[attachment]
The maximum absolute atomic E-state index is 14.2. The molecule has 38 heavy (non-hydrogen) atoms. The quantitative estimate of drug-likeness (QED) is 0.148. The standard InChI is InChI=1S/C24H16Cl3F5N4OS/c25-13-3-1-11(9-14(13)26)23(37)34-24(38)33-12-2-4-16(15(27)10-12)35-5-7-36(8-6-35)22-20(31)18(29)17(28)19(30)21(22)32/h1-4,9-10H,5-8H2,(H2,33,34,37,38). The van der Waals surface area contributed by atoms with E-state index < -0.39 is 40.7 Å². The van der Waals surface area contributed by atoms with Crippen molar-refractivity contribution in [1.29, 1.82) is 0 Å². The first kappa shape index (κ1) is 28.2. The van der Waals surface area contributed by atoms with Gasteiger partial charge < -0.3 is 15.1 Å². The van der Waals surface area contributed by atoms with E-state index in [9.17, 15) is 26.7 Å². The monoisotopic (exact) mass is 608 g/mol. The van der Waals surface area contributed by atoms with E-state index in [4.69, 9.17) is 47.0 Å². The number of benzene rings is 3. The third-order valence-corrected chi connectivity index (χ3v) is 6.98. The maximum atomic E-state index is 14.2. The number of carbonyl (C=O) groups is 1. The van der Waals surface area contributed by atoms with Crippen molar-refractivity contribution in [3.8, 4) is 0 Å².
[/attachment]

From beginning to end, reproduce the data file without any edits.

The maximum absolute atomic E-state index is 14.2. The molecule has 38 heavy (non-hydrogen) atoms. The quantitative estimate of drug-likeness (QED) is 0.148. The standard InChI is InChI=1S/C24H16Cl3F5N4OS/c25-13-3-1-11(9-14(13)26)23(37)34-24(38)33-12-2-4-16(15(27)10-12)35-5-7-36(8-6-35)22-20(31)18(29)17(28)19(30)21(22)32/h1-4,9-10H,5-8H2,(H2,33,34,37,38). The van der Waals surface area contributed by atoms with E-state index < -0.39 is 40.7 Å². The van der Waals surface area contributed by atoms with Crippen molar-refractivity contribution in [1.29, 1.82) is 0 Å². The first kappa shape index (κ1) is 28.2. The van der Waals surface area contributed by atoms with Gasteiger partial charge < -0.3 is 15.1 Å². The van der Waals surface area contributed by atoms with E-state index in [9.17, 15) is 26.7 Å². The monoisotopic (exact) mass is 608 g/mol. The van der Waals surface area contributed by atoms with E-state index in [4.69, 9.17) is 47.0 Å². The number of benzene rings is 3. The third-order valence-corrected chi connectivity index (χ3v) is 6.98. The maximum atomic E-state index is 14.2. The number of carbonyl (C=O) groups is 1. The van der Waals surface area contributed by atoms with Crippen molar-refractivity contribution in [3.8, 4) is 0 Å².